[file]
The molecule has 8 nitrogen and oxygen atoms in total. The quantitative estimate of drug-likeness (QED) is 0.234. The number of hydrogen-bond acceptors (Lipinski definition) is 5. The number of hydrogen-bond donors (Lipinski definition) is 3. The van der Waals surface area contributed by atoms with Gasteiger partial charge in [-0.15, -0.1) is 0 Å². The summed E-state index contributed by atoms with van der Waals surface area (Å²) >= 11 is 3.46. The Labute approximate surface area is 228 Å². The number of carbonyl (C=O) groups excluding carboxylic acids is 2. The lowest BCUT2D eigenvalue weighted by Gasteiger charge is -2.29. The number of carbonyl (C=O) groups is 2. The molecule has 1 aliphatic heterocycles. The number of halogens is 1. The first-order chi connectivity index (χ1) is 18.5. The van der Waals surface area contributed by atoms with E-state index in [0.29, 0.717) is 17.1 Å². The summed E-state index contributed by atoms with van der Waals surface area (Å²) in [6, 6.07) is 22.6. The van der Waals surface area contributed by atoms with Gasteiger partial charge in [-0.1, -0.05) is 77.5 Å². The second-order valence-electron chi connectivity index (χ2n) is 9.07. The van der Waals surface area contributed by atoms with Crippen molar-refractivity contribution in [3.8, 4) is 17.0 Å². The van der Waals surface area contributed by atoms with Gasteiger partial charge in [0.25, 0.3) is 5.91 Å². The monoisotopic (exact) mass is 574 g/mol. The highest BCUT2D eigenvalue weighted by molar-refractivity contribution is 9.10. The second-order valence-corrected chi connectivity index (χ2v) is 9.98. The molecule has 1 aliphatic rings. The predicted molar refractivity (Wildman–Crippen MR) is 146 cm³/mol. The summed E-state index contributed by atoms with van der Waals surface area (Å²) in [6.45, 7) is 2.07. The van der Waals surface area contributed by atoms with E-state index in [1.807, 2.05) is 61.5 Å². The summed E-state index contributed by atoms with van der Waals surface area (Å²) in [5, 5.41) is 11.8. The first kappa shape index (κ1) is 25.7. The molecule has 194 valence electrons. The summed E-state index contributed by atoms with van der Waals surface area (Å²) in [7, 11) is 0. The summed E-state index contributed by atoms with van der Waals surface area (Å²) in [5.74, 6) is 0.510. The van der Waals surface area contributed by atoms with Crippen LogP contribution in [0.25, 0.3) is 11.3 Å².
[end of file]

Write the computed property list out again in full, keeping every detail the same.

The molecule has 8 nitrogen and oxygen atoms in total. The quantitative estimate of drug-likeness (QED) is 0.234. The number of hydrogen-bond acceptors (Lipinski definition) is 5. The number of hydrogen-bond donors (Lipinski definition) is 3. The van der Waals surface area contributed by atoms with Gasteiger partial charge in [-0.15, -0.1) is 0 Å². The summed E-state index contributed by atoms with van der Waals surface area (Å²) >= 11 is 3.46. The Labute approximate surface area is 228 Å². The number of carbonyl (C=O) groups excluding carboxylic acids is 2. The lowest BCUT2D eigenvalue weighted by Gasteiger charge is -2.29. The number of carbonyl (C=O) groups is 2. The molecule has 1 aliphatic heterocycles. The number of halogens is 1. The first-order chi connectivity index (χ1) is 18.5. The van der Waals surface area contributed by atoms with E-state index in [0.29, 0.717) is 17.1 Å². The summed E-state index contributed by atoms with van der Waals surface area (Å²) in [6, 6.07) is 22.6. The van der Waals surface area contributed by atoms with Gasteiger partial charge in [-0.1, -0.05) is 77.5 Å². The second-order valence-electron chi connectivity index (χ2n) is 9.07. The van der Waals surface area contributed by atoms with Crippen molar-refractivity contribution in [3.8, 4) is 17.0 Å². The van der Waals surface area contributed by atoms with Gasteiger partial charge in [0.25, 0.3) is 5.91 Å². The monoisotopic (exact) mass is 574 g/mol. The highest BCUT2D eigenvalue weighted by molar-refractivity contribution is 9.10. The second-order valence-corrected chi connectivity index (χ2v) is 9.98. The molecule has 1 aliphatic rings. The predicted molar refractivity (Wildman–Crippen MR) is 146 cm³/mol. The summed E-state index contributed by atoms with van der Waals surface area (Å²) in [6.45, 7) is 2.07. The van der Waals surface area contributed by atoms with E-state index in [1.807, 2.05) is 61.5 Å². The summed E-state index contributed by atoms with van der Waals surface area (Å²) in [5, 5.41) is 11.8. The first kappa shape index (κ1) is 25.7. The molecule has 194 valence electrons. The summed E-state index contributed by atoms with van der Waals surface area (Å²) in [7, 11) is 0. The summed E-state index contributed by atoms with van der Waals surface area (Å²) in [5.74, 6) is 0.510. The van der Waals surface area contributed by atoms with Crippen LogP contribution in [0.25, 0.3) is 11.3 Å².